Vanishing Sea of Faith
European Islam & the Doubtful Future of Christian Europe
by William Murchison
I know we know all this. We used to at least. I do confess to hearing in church these days fewer rousing renditions of “Onward Christian Soldiers” than during my 1950s adolescence. Well, you know, all that military stuff: soldiers, mighty armies, not to mention “brothers” advertised as “treading” out in front, certainly, of their sisters. Scandalous! Outmoded! In the minds of the modern Christian establishment, anyway.
Which may be just the problem as the mighty army that once constituted Christianity pulls up short before the awful sight of . . . indifference and apathy, or perhaps cultivated hostility. The banners droop. Looks of puzzlement cross earnest faces. No one . . . cares anymore?
What could that mean? Nothing good, that’s for sure.
The plight of Christianity in Europe, if not yet in America, has become the topic of the moment in religious as well as secular circles, and the modern Christian establishment professes bewilderment. What goes on? No one wants the product the churches profess to be selling? In statistical, as well as anecdotal terms, that would appear to be the case. Consider:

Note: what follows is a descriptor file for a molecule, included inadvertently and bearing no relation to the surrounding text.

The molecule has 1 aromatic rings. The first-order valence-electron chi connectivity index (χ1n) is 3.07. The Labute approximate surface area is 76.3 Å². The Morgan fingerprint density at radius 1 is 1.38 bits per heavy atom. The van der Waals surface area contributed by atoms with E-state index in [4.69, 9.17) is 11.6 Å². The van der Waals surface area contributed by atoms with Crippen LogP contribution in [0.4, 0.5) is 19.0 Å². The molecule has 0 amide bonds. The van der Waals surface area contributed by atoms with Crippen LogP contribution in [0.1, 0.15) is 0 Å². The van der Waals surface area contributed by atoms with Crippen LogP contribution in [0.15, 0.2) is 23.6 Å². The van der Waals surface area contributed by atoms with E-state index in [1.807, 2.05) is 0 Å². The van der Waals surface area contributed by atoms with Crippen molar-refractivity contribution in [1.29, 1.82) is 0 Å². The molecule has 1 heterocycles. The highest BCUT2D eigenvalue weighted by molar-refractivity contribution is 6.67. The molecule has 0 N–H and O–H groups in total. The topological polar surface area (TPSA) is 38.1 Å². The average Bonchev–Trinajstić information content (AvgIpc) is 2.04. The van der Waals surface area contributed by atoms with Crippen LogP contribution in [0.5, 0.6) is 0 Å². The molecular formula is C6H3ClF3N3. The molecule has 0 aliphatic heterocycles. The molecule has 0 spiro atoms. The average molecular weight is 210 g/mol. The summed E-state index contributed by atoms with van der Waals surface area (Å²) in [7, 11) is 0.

• Just 21 percent of Europeans (according to a recent European Values Study) call religion of any kind “very important.” Only 15 percent worship even once a week.
• On average, only 41 percent of Europeans claim belief in a personal God. In Britain the percentage of believers has fallen from 77 percent in 1968 to 44 percent today. That’s “believers,” as opposed to the distinctly smaller class of believer-practitioners who on Sundays put their posteriors where their minds are. The number of Muslims at Friday prayers in Britain reportedly exceeds the number of Anglicans at Sunday worship. A recent Wall Street Journal article referred to Tony Blair as “the Christian leader of a pagan country.”
• In Ireland—Ireland!—just half the population reportedly goes to Mass now, compared with 84 percent in the early 1990s. To quote one bored boyo, a web designer by trade, “It’s the repetition. After you’ve heard it enough, you feel like you already know what they’re going to say, so why do you have to go there?” Yes, why, Brendan, Brigid, Patrick?—the whole lot of you who saw participation in Christ’s sacrifice as the holiest of privileges.
• The European Union in 2004 notoriously declined entreaties from religious leaders to include in its 70,000-word constitution some acknowledgement of the continent’s Christian heritage.
William Murchison a syndicated columnist, is author of Mortal Follies: Episcopalians and the Crisis of Mainline Christianity (Encounter Books).
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